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  • Writer's pictureKaren Brittingham-Edmond

Keansburg Day 2023 Was A Huge Success!

Updated: Oct 8, 2023

Oct 7, 2023

Keansburg Day Event 2023. Picture Source Keansburg Recreation FB Page

Saturday, Sept 30, Keansburg had its Annual Keansburg Day Blast! And it was a community-fun-friendly day. Children cheerily grabbed pumpkins just in time for the Fall seasons. Food trucks spread the aromas of beach eats with a wave of tasty fragrances that sailed all the way down Main Street! Parents gladly accompanied their children as they enjoyed the inflatable bounce house and slides. Some adults enjoyed a friendly beer at the Beer Garden to quench their thirst on this beautiful blue sky day.

Some feared they would be rained out, but the sun shined through! Live rock band "Juke Box Criminals" jammed, sounding like the original artists who sang great tunes from the '60s, '70s, and '80s. Keansburg Day exhibits the true spirit of thankfulness and pride for this sea-faring village established in 1917. The name Keansburg is derived from John Kean, a Republican who was a senator in the early 1900s from Elizabeth, N.J. Keansburg was initially known as a fishing hamlet and later bloomed into a comfy homegrown resort that North Jersey and New York City visitors regularly visited during the summer.


The original people of Keansburg were the Lenni Lenape Natives who called the occupied area "Waackaack" (Pronounced "Way-kay-ack"), translated in English as "Land of Plenty." The local Keansburg Creek and street still bear the original Lenni Lenape name for the area. Furthermore, within the hamlet of Keansburg, a cross street on Beachway Ave respectfully is named Raritan Ave. Raritan refers to two groups of Lenape people or tribes that dominated New Jersey during the 16th century in North America. The Lenni Lenape neighboring tribes in the Sandy Hook and Mount Mitchill shoreline areas were called the Navesink or Nave Sinck. Settlers nicked named Keansburg the "The Gem of the Bayshore."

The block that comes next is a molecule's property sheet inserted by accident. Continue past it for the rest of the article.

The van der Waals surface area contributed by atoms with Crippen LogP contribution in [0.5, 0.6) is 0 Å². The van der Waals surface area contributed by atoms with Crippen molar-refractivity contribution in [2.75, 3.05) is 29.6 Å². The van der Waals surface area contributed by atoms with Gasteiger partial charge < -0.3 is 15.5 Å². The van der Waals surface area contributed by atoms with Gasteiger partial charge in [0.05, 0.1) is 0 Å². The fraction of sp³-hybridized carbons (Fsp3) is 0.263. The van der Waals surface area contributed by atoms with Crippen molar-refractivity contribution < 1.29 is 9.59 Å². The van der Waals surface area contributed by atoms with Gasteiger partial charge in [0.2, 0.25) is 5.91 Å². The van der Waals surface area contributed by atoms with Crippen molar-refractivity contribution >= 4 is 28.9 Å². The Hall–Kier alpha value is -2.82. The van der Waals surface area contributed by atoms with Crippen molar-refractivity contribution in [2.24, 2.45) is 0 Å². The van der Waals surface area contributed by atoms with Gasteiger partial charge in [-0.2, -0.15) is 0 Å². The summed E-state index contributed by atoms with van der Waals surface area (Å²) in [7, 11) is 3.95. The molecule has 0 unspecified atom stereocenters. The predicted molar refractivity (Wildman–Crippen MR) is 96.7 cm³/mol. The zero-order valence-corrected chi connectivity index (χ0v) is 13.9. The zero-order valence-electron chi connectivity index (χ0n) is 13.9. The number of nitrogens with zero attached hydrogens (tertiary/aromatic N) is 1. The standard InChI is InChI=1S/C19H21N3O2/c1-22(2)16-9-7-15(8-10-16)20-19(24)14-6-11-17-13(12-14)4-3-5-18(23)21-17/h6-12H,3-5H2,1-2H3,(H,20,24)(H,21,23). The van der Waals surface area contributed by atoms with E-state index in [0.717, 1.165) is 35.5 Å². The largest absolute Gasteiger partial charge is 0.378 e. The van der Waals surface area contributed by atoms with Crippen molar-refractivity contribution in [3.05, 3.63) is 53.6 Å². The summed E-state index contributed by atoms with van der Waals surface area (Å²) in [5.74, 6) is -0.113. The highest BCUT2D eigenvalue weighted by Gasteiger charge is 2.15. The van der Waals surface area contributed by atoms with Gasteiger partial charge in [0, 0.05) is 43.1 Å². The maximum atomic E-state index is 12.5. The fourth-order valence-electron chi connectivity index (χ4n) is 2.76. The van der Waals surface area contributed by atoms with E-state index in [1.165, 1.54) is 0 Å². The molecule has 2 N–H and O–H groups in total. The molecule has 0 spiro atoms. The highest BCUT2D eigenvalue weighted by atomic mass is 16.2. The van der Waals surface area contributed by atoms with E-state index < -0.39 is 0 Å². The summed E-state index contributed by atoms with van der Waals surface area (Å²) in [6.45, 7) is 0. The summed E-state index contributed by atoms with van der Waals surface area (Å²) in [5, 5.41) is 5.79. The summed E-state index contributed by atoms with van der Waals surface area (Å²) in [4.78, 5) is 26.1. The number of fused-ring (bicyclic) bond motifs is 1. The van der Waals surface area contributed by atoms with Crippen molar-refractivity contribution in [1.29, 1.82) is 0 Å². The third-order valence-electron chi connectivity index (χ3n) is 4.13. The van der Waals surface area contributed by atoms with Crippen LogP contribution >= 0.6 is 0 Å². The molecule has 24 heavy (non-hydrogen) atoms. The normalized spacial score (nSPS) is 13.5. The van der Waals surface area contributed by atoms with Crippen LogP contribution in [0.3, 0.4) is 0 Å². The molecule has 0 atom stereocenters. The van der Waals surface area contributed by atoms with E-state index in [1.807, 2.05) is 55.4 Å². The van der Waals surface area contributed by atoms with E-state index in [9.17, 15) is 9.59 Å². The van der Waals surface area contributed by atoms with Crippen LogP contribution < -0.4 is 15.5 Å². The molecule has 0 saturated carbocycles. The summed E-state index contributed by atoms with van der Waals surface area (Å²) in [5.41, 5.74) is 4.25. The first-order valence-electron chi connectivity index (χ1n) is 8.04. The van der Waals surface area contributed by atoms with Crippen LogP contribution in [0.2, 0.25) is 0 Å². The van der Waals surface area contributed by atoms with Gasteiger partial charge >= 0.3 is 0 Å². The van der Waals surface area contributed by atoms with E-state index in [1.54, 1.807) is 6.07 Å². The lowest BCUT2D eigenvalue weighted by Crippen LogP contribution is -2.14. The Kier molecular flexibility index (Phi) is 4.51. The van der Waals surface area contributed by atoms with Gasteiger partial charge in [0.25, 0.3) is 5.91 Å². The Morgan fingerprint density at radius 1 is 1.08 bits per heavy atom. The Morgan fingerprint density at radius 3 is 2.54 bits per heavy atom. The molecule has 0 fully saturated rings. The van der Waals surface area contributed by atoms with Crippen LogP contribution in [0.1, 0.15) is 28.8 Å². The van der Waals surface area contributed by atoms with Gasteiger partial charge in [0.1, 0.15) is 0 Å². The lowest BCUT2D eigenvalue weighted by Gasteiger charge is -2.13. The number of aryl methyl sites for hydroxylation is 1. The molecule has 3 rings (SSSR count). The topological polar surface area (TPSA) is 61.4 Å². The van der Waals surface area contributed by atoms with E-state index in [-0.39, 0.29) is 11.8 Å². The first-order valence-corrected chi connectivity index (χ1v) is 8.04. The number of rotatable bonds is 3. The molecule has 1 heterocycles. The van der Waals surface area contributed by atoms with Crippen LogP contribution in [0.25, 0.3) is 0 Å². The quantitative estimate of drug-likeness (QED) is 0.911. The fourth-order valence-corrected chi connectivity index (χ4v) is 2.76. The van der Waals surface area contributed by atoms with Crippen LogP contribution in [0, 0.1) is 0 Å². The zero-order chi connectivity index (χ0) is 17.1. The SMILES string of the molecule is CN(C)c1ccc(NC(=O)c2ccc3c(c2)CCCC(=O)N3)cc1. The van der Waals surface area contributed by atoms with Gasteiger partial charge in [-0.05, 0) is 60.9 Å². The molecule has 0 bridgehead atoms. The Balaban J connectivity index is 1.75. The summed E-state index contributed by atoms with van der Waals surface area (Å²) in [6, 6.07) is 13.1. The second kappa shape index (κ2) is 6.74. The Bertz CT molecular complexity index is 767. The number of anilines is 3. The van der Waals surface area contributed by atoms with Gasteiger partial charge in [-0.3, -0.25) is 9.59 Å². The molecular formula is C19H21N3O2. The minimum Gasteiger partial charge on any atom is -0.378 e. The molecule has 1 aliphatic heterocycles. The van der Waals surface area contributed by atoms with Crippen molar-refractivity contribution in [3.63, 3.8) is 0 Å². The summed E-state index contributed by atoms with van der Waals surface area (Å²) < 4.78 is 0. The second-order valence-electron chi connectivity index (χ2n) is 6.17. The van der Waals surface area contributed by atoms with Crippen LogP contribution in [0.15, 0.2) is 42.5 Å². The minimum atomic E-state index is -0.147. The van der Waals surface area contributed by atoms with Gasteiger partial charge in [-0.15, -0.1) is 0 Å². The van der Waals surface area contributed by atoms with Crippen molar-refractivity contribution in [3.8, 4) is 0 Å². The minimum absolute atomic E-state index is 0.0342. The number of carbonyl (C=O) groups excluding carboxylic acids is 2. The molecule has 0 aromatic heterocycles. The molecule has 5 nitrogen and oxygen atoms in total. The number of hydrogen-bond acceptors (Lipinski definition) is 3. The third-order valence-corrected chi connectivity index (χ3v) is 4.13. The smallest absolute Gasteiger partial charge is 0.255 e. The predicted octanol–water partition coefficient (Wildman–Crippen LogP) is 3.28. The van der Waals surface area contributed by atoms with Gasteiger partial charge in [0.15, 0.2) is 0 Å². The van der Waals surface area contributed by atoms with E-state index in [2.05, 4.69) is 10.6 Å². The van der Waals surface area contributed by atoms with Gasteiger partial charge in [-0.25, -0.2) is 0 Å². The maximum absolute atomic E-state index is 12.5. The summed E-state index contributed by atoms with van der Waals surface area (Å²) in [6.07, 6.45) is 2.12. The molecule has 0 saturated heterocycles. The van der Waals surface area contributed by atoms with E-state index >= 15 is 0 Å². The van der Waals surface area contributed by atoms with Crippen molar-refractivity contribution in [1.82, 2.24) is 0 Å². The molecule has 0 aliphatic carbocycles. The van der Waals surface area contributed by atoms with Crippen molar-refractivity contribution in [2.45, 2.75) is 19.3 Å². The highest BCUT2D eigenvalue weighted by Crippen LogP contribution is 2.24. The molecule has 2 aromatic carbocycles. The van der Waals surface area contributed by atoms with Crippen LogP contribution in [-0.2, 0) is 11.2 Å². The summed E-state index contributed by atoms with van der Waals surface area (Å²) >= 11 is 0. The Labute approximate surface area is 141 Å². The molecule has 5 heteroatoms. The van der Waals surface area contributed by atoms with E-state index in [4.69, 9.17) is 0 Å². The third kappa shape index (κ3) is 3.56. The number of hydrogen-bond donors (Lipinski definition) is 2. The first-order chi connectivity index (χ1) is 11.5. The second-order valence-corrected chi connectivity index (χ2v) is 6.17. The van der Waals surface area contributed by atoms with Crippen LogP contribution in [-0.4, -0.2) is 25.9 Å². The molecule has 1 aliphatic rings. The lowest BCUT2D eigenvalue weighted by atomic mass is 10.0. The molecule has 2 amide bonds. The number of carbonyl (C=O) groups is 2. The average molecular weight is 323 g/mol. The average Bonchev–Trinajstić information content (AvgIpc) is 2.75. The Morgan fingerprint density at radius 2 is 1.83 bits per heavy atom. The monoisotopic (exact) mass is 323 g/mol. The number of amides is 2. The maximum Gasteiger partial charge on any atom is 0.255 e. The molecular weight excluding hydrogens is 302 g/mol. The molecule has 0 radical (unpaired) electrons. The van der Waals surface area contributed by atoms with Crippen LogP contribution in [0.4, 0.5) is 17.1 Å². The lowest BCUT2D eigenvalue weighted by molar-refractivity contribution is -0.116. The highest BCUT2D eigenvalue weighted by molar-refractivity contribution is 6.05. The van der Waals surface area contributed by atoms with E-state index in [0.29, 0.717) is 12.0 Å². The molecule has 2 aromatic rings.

Per historical accounts, the first European murder in what is now called New Jersey happened right here in Keansburg. The legend goes that on Sept 3, 1609, Henry Hudson landed on the shores of present-day Keansburg with his ship "The Half Moon" as crewmen departed the vessel. Lenni Lenape men attacked trespassers. At that time, mariners from other countries between the 1400s and the 1600s knew that it was not wise to land at Waackaack. In memory of one of the first Europeans killed on the beach of Keansburg by the name of John Coleman, a street named "Colman's Point" off of Beachway Ave and Carr Ave stands till this day today as a landmark of the historical account.

Keansburg Day 2023 Picture Source Keansburg Recreation Facebook Page

The Keansburg Day event ran from 2:00 P.M. to 7:00 P.M., ending with a fireworks show that would put the Macy's 4th of July Fireworks in New York to shame. When all was said and done, neighboring community members and visitors walked casually throughout the 16-mile town - that most trained joggers could quickly run loops around on any given day. The only disappointment for the day was located on Central Ave, where one house shares vulgar language on a huge tampered-with American flag that does not represent the goodwill of the good people of Keansburg. Furthermore, it is unacceptable to display in the presence of children going to and from school to witness.

But as they would say in the 70s! "One Bad Apple Don't Spoil No Whole Bunch Girl." Thanks for reading. On a side note, a letter will be made to Mayor George Hoff of Keansburg to alert him of the vulgar indecencies that said flag displayed on Central Ave does not reflect most citizens residing in the Burg. Thanks for reading, and see you next year at the one and only Keansburg Day 2024 event!

Happy Indigenous People Day, October 9th, 2023!


Chapter 1: History Of N.J. As Related To Civil Divisions

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